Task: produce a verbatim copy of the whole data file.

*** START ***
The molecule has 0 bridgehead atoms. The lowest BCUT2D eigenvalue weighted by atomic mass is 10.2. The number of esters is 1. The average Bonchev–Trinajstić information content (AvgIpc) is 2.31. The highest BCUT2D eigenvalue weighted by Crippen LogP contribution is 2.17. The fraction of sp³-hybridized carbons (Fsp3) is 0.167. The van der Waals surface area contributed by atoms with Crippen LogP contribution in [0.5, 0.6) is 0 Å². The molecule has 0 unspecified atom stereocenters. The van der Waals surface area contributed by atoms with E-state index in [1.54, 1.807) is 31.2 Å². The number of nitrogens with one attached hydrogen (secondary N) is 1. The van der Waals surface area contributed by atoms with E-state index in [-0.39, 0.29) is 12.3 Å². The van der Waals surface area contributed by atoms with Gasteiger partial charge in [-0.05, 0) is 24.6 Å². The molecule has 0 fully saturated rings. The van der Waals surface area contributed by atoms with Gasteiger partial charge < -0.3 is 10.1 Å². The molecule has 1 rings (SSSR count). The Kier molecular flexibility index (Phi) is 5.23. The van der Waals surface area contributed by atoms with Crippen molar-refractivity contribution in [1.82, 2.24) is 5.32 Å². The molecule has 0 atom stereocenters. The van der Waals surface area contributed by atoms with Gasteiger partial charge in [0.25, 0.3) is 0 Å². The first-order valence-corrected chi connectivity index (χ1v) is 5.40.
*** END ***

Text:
The molecule has 0 bridgehead atoms. The lowest BCUT2D eigenvalue weighted by atomic mass is 10.2. The number of esters is 1. The average Bonchev–Trinajstić information content (AvgIpc) is 2.31. The highest BCUT2D eigenvalue weighted by Crippen LogP contribution is 2.17. The fraction of sp³-hybridized carbons (Fsp3) is 0.167. The van der Waals surface area contributed by atoms with Crippen LogP contribution in [0.5, 0.6) is 0 Å². The molecule has 0 unspecified atom stereocenters. The van der Waals surface area contributed by atoms with E-state index in [1.54, 1.807) is 31.2 Å². The number of nitrogens with one attached hydrogen (secondary N) is 1. The van der Waals surface area contributed by atoms with E-state index in [-0.39, 0.29) is 12.3 Å². The van der Waals surface area contributed by atoms with Gasteiger partial charge in [-0.05, 0) is 24.6 Å². The molecule has 0 fully saturated rings. The van der Waals surface area contributed by atoms with Gasteiger partial charge < -0.3 is 10.1 Å². The molecule has 1 rings (SSSR count). The Kier molecular flexibility index (Phi) is 5.23. The van der Waals surface area contributed by atoms with Crippen molar-refractivity contribution in [1.82, 2.24) is 5.32 Å². The molecule has 0 atom stereocenters. The van der Waals surface area contributed by atoms with Gasteiger partial charge in [0.25, 0.3) is 0 Å². The first-order valence-corrected chi connectivity index (χ1v) is 5.40.